Graduate Alumni > Sarah Williams (MFA 2014)

Error Fishing
plaster, polystyrene, clay, wire, water, acrylic paint, watercolor, powdered graphite
86” x 72” x 65”
2014
Error Fishing
plaster, polystyrene, clay, wire, water, acrylic paint, watercolor, powdered graphite
Detail
2014
Score 1 (“Error Fishing)
plaster, clay, polystyrene, graphite, acrylic paint, found objects
20 12” x 9” panels
2014
Getaway Car
clay, polystyrene, plaster, wire, watercolor, rubber ball, graphite, acrylic paint
60” x 48” x 48”
2014
She Has a Natural Glow About Her
plaster, wire, clay, paper, polystyrene, fur, oil, acrylic
50" x 60" x 48"
2014
Twister Board (Geographical Edition)
plaster, polystyrene, clay, wire, acrylic, water
60" x 48" x 72"
2014
The Sun Looked Strikingly Similar
wood, paper, thread, plastic, gesso, found material on wood
60” x 60” x 8”
2011
Selection of Tools for Common Ailments
found objects, acrylic paint, plaster, paper, plastic
72" x 62" x 4"
2011
Like an Ill-Baked Wedding Cake
plaster, paper, wire, acrylic, fabric, wood, paper mache, acrylic paint
72" x 60" x 60"
2014

My work explores the advantages and complications of the restless object. Through a practice of deconstruction, migration, and re-orchestration, I allow my work to cannibalize and re-birth itself, both healing and destroying simultaneously. Pulling inspiration from theater and a repertoire of invented characters these “inconveniently portable bodies” inhabit a space between animal, landscape, and architecture, raising questions infinite iterations, insufficient collections, and the comfort in facades.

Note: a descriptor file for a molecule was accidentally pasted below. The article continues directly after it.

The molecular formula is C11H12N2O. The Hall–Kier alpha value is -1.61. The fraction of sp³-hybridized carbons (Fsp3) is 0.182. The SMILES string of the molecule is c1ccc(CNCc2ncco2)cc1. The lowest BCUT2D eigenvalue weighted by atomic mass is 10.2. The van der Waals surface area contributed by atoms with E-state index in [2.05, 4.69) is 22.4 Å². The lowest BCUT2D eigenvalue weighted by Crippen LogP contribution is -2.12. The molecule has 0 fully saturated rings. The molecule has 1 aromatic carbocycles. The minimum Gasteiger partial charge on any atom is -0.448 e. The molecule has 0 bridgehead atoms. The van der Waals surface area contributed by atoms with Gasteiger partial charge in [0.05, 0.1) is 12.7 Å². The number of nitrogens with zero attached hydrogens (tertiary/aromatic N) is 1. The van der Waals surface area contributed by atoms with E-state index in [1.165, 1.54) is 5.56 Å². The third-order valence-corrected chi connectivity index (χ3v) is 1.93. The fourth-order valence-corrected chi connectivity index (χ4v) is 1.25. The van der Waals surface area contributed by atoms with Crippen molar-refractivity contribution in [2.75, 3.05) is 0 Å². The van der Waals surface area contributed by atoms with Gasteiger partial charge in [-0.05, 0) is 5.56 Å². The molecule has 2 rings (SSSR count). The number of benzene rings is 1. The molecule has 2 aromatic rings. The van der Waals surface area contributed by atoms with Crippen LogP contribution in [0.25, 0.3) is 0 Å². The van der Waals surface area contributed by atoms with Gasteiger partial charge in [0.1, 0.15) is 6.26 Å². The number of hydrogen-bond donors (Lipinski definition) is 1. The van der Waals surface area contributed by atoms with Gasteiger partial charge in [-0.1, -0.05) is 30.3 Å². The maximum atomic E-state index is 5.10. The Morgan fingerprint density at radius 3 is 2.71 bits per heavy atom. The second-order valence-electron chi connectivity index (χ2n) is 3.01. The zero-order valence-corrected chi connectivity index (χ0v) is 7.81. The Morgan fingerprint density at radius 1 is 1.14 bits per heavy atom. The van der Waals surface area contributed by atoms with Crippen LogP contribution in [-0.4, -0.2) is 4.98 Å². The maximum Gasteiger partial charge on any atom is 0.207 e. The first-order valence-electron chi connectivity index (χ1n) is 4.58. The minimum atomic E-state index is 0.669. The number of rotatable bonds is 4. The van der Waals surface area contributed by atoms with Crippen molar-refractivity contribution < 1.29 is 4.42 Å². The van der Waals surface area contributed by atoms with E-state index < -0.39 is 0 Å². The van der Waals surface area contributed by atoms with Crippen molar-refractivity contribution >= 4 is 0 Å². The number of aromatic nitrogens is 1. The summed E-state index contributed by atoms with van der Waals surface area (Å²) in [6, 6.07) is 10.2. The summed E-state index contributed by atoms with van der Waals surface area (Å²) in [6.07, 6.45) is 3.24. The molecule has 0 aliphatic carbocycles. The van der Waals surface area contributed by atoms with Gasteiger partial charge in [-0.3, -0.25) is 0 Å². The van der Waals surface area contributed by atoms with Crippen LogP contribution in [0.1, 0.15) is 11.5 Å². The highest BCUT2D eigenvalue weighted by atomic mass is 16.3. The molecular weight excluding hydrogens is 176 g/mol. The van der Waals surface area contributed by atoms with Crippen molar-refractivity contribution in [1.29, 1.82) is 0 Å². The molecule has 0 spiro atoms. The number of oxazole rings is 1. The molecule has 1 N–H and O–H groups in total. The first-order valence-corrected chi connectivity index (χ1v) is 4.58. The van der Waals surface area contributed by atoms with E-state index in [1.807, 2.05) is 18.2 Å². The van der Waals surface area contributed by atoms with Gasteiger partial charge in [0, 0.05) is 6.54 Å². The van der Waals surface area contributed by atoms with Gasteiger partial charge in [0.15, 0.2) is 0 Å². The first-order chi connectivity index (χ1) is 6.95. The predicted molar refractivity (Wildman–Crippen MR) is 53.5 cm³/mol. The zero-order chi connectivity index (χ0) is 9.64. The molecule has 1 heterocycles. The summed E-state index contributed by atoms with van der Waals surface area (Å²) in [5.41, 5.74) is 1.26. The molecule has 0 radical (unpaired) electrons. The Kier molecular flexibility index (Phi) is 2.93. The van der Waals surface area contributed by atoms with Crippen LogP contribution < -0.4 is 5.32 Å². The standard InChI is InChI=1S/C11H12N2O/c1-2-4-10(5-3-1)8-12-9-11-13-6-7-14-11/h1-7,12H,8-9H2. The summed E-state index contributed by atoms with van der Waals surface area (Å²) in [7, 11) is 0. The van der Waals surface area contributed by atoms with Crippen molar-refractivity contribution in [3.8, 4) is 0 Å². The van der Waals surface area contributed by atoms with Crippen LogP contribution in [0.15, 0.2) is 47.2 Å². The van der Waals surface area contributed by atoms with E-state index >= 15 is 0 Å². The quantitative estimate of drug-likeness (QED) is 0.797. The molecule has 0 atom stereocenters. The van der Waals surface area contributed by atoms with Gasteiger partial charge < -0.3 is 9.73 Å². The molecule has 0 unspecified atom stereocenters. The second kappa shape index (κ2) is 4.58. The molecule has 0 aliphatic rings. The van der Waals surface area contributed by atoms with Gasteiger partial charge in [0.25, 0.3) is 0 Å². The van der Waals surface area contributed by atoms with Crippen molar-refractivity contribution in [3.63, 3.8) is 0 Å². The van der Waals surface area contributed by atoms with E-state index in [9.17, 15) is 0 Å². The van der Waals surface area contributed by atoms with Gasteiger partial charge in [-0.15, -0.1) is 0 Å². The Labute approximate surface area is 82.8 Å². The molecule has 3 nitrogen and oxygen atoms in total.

My current series of work draws from dramatic structure—specifically opera. Using the stage as a metaphor to explore questions of public vs. private, interior vs. exterior, autonomy vs. congruity; I am interested in tracking the movement of the individual elements, which make up my sculptures throughout their perpetual cycle of decay and re-birth. I record the tempo of this progression through set lists or notational scores, making amendments as I go, exploring the differences between additions, appendages, and supplements. I am interested in choreographing these sculptures as vignettes, carefully sequenced but always in transition.

www.sarahkwilliams.com/